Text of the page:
Thought you might appreciate reading the oath a service member takes and subscribes to when he or she is sworn in to the Texas military forces (other than the Texas National Guard):
“I, __________, do solemnly swear that I will bear true faith and allegiance to the State of Texas and to the United States of America, that I will serve this state and nation honestly and faithfully against all enemies, and that I will obey the orders of the governor of Texas and of the officers appointed over me, in accordance with the laws, rules, and articles governing the military forces of the State of Texas.”
Few days offer the opportunity to do the right thing simply by remembering; Memorial Day is one such privileged occasion. The key to making the most of sanctified reminiscence is to move beyond the general to the particular. In that way, honoring is not all that different from interceding. We may pray for certain occurrences or against others while remaining comfortably aloof, tucked safely behind abstraction; that is not intercession. Petition becomes intercession when we willingly and intentionally accept another’s plight as our own and wrestle on their behalf until a desired future outcome becomes present reality. In a similar vein, Memorial Day achieves full significance when we remember certain individuals and offer thanks for them by name.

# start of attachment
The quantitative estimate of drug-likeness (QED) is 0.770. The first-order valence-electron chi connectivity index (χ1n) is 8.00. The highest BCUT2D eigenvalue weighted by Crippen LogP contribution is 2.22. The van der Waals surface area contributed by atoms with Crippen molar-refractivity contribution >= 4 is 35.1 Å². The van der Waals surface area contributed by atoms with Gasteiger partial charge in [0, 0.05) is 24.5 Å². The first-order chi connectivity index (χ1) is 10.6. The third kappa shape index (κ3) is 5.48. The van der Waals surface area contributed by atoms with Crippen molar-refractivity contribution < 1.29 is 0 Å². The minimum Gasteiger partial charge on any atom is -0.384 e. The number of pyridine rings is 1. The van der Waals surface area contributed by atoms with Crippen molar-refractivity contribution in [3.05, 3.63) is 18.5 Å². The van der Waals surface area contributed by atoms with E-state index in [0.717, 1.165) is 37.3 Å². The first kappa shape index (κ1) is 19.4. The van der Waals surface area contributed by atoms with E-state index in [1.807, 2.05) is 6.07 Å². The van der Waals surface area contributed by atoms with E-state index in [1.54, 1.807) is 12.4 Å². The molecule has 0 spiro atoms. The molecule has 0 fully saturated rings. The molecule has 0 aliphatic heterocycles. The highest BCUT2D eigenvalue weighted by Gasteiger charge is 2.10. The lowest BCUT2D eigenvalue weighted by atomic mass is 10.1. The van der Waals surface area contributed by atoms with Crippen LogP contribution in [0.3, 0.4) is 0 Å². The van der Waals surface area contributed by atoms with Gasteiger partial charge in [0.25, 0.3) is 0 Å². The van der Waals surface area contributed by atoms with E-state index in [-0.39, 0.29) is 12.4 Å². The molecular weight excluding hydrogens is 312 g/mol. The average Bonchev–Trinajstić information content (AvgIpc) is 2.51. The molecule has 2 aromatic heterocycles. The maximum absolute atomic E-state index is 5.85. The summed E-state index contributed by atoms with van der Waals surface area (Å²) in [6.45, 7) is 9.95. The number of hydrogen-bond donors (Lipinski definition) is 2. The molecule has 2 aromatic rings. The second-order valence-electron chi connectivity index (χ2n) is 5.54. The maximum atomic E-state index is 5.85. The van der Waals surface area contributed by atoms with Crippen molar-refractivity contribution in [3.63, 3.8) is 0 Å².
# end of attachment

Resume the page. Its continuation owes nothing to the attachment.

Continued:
Two such men come to mind today; the first was well known to me, while the second conjures far fewer memories yet deserves deep appreciation despite holding a far less familiar place in my mind. Henry adopted me and loved me unconditionally. He demonstrated that same commitment by serving this country faithfully as a tank commander in the United States Army during the Korean War of the early 1950’s. I owe to him a debt larger than life; though separated by death for nearly thirty years, he occupies a unique place in my mind and heart I revisit every day. I share his last name and enduring legacy. The other individual is a man to whom I owe a different debt. Though I only learned about him a year ago and met but twice, he is the reason I have anything or anyone to remember at all. I do not bear his name but carry his DNA, and I hope I honor him in a way he will never know. He, too, served this country in the Korean War, as a sailor in the United States Navy aboard the USS Taluga.